30-04-2018
Proposed national policy for domestic workers could hurt their interests instead of serving these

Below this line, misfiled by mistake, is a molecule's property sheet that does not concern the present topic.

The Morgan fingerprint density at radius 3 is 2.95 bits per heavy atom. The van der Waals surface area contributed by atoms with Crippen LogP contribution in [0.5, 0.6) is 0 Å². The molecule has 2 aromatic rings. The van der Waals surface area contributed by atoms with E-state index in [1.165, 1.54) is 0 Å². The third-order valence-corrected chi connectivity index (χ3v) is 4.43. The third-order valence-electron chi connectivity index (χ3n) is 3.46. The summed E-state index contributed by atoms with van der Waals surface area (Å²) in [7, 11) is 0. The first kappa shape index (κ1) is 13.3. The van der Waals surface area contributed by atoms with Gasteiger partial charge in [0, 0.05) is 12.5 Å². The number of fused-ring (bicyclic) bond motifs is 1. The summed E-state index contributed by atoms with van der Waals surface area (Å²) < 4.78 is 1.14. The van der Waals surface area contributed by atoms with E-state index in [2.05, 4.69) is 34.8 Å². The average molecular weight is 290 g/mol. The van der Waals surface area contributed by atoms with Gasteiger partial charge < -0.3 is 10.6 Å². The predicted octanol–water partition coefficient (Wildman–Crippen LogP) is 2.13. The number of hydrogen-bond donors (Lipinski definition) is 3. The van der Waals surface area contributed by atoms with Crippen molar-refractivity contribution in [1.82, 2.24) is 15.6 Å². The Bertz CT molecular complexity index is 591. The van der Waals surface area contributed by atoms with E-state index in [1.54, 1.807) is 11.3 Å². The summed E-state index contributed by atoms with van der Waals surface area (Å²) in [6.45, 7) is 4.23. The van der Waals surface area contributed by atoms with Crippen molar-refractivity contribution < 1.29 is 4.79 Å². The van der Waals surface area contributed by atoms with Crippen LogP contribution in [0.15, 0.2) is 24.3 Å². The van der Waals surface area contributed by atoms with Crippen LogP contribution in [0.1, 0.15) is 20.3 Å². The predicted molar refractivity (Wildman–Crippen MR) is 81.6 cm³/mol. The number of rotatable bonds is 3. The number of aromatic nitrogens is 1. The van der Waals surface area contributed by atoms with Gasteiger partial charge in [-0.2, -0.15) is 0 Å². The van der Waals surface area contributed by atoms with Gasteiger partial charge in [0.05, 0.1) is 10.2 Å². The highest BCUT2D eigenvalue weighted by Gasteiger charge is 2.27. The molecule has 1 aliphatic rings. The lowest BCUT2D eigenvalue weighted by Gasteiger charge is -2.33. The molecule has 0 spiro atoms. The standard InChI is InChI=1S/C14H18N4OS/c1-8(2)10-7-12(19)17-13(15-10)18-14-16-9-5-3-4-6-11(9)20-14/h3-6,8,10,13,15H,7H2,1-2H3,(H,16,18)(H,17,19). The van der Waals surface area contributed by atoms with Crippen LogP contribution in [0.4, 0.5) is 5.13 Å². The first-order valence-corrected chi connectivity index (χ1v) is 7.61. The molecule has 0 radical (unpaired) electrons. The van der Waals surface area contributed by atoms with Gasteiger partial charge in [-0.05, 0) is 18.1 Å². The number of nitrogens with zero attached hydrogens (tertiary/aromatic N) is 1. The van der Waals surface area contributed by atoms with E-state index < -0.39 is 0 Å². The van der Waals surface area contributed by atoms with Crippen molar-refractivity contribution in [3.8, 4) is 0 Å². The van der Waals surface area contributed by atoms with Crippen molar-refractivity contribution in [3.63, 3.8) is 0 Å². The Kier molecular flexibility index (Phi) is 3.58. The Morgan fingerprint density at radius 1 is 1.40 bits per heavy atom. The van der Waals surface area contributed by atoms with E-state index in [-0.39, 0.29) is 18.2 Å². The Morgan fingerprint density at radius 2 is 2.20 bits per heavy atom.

newsimageThere is no doubt that domestic workers need greater protection against trafficking and abuse—often, at the hands of employers—as well as social security. There is no doubt that domestic workers need greater protection against trafficking and abuse—often, at the hands of employers—as well as social security. But the government’s plan to bring a national policy is not the way to achieve this. As per The Economic Times, a central board is to be set up, and all domestic workers and employers have to get registered with it. The board will not only define part-time, full-time or live-in work, but will also set a wage-slab—slab rates will be fixed as per the quantum and nature of work. The policy also talks about facilitating organisation of domestic workers as well as ensuring social security “which may include contribution from the employer/worker”. Also, payments to workers will be routed through the board. The policy is flawed on several counts. Apart from the needlessly complicated routing of payment, it ignores the fact that the wages are determined by many factors—apart from nature and quantum of work, location (wages differ between periurban areas, small cities and metros, and even within a metro or a city, these vary with locality), skills, etc, matter. So, the “equal pay for equal work” principle the policy espouses could bring down the chances of employment of a worker in an area where the median wage is low, if the slab rates are fixed towards the higher end of the current wage-range. Conversely, if they are fixed towards the lower end, a worker who works in a higher-median wage area will have to work more to compensate for the shortfall. If the board settles for a generalised increase—foreseeable given the “employer contributions” talk—it will leave domestic workers vulnerable to labour substitution. It will also hit low-skilled workers the hardest as employers would want to hire workers with some assurance of skill to get their money’s worth. Also, mandatory social security contributions are an unfair imposition at the lower end of the wage spectrum as they drastically cut the “in-hand” income. The government should foot the social security bill in such a scenario. And as for allowing unionisation, its impact is well-known—thanks to unions’ harassment, many formal sector companies have moved towards hiring more contract-workers in recent years.